More pension schemes are training trustees, according to the Pensions Regulator.
In a survey, the regulator found 66% of closed schemes are now offering training, up from 56% 12 months ago.
In addition, a total of 70% of open schemes offer training, compared to 55% last year.
Smaller schemes - those with fewer than 100 members - as well as those that meet less frequently, are less likely to provide formal, structured training.
More than 60% of small defined contribution schemes have not undertaken formal, structured training in the past year.
More than half of schemes have undertaken advanced or specific training in the past year, up from 42%.
A statement says: “It is clear from the results that there remains a need to increase the level of training provided, particularly to further reduce the proportion of schemes that do not undertake training.”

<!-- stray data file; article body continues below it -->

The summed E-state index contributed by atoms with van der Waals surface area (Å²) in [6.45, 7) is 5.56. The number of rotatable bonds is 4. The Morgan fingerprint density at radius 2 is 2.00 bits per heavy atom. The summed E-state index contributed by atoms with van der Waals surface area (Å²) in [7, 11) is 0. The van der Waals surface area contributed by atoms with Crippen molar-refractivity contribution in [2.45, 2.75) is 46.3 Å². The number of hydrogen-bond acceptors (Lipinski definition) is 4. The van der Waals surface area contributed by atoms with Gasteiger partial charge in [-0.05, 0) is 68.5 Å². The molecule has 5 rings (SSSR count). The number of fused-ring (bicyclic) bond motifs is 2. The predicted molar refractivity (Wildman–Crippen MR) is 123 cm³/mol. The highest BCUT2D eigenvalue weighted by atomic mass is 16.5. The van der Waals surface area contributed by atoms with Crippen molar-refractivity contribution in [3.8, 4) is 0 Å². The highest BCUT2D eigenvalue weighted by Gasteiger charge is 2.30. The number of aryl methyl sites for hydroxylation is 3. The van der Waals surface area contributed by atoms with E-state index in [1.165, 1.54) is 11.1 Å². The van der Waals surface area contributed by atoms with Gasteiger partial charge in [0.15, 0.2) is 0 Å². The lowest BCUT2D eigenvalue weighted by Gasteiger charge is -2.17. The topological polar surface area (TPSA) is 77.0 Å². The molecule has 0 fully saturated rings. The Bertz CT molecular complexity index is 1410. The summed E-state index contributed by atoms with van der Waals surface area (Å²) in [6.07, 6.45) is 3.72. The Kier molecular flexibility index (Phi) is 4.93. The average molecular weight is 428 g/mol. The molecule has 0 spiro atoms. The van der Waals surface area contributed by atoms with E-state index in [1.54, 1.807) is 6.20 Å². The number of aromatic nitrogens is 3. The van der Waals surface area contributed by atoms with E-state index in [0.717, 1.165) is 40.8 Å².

More than 70% of schemes in which trustees had undertaken advanced training say the board has a good understanding of the trustees’ role compared to less than 40% of schemes in which trustees had undertaken no training.
The survey also found boards that meet at least six times a month demonstrate higher governance standards.
The Pensions Regulator says: “It is possible that, where meetings are infrequent, the extent of discussion and therefore decision making, which includes consideration of key aspects of scheme governance, is significantly less.”
About half of trustee boards meet at least quarterly, with defined benefit schemes more likely than defined contribution schemes to do so.
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